Search Results: "Carlos Laviola"

4 November 2007

Lior Kaplan: Lazarus and fpc in Debian

A friend involved in the Lazarus and Free Pascal Compiler projects told me that they maintain a private repository for their packages. And .deb files for newer versions for Lazarus and fpc are available on It’s funny to read the Lazarus Ubuntu repository while Ubuntu is using the Debian packages through the Universe section. And as far as I noticed these are the same packages. Anyway, I don’t think ignoring Debian gives us motivation regarding these packages (at least to myself as I’m not involved with these packages). It seems there’s a good will by Carlos Laviola, the fpc package maintainer and Mazen Neifer from to build the new version for Debian. I think that working tighter may result in better packages for the project. Looking at the Mazen’s changelog reveals that the new version closes 3 bug reports in Debian. But without releasing the source package (or at least the diff.gz file), we can’t really see all the changes done by you. From the changelog, I can also see the private packages don’t use changes done in Debian. Meaning they probably have some bugs already fixed in Debian. I see both people are members of the repository, so what is the problem? It seems to me that a win-win situation is in our grasp with a little effort which will result in better packages for the fpc community.

6 November 2005

Andrew Pollock: [code] Obfuscating email addresses with JavaScript

So I got pet peeved by Carlos Laviola in relation to by recent pondering about how MacOS X's SSH agent starts up on login. Perfectly reasonable grounds for complaint. I have had people contact me in relation to blog posts in the past, so it's obviously not impossible. People know I'm a Debian developer and can put two and two together and wind up at Anyway, I'm the first to admit that my blog probably has too many of the Weblog Usability Top Ten Design Mistakes (something for me to work on). To date, I've been avoiding plastering my email address on my website because I didn't want to get it harvested. I try and use a per-list email address for this reason as well, and I haven't enabled blog comments because of comment spam, and because I haven't been clever enough to implement comments with Blosxom full stop. So I started getting an idea for reversibly encrypting my email address on my blog after reading about Hashcash for Wordpress the other day. I first started playing around with the Vernam cipher in High School, when I wanted to easily reversibly obfuscate some data for something. I'd read about this cipher in a magazine or something and seen it implemented in Pascal (it's not exactly hard). So I happened upon the idea of encrypting my email address with the Vernam cipher. Turns out another chap's already got a page for encrypting and decrypting on the fly with JavaScript. It even generates the JavaScript for putting in your own web pages. I had to use a different key to avoid getting dollar signs in the encrypted string, as this confused the tripe out of Blosxom (and me for a while when I tried to figure out what was going wrong). Then I thought it'd be nice to explain to people who had JavaScript disabled what they might be missing out on, so I fiddled around with some DOM stuff, and had some text get displayed if JavaScript was disabled. When JavaScript is enabled, this text is replaced by the decrypted text. So of course, like the Wordpress Hashcash, this is largely relying on the inability of spam bots to grok JavaScript. Once they can, this obfuscation technique is all for naught. Meanwhile, you can email me bit more easily now if you get the urge. View the source of my blog for an example of the implementation.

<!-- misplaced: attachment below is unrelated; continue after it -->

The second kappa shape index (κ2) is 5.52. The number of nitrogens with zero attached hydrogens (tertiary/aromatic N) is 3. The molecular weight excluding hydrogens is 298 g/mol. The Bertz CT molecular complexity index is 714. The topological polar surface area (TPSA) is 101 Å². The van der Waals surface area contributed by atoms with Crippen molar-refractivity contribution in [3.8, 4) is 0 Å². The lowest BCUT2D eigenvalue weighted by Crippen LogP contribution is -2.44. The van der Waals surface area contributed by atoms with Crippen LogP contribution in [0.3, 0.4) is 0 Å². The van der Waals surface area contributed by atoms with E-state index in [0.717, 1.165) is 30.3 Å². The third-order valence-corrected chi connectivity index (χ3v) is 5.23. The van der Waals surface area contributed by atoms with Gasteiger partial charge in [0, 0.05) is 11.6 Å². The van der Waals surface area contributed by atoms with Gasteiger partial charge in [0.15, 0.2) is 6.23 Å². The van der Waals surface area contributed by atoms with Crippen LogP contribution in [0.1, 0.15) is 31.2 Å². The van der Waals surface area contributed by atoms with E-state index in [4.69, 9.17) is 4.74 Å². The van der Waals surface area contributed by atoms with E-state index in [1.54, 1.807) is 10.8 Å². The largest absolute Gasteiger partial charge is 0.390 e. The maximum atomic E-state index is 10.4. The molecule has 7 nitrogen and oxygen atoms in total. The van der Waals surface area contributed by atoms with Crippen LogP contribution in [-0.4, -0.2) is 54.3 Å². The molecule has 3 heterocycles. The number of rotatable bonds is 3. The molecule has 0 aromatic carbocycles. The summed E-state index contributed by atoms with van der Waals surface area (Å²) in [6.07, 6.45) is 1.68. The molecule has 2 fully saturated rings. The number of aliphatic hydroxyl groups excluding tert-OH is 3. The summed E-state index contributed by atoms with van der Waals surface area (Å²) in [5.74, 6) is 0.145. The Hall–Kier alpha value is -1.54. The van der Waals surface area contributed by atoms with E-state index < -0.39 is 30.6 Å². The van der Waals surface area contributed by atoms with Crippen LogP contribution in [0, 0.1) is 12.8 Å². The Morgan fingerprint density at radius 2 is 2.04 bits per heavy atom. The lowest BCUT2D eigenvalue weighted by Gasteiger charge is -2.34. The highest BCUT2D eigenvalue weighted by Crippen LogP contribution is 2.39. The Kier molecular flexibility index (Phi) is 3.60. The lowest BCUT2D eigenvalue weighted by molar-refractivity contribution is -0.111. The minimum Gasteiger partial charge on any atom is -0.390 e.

30 October 2005

Carlos Laviola: Enable comments on your journal

Andrew, if you're doing a lazyweb call of help, at least make sure you include some sort of form of contact. Your blog doesn't have comments enabled and I can't find your email address anywhere on your website (even on your resume link on the main site, which leads to a 404).

Not that I use Mac OS X anyway, but enable comments if you want feedback! I'm sure someone will eventually answer on planet, but it's not like IRC.

(Don't take this as a rant; it's more of a pet peeve.)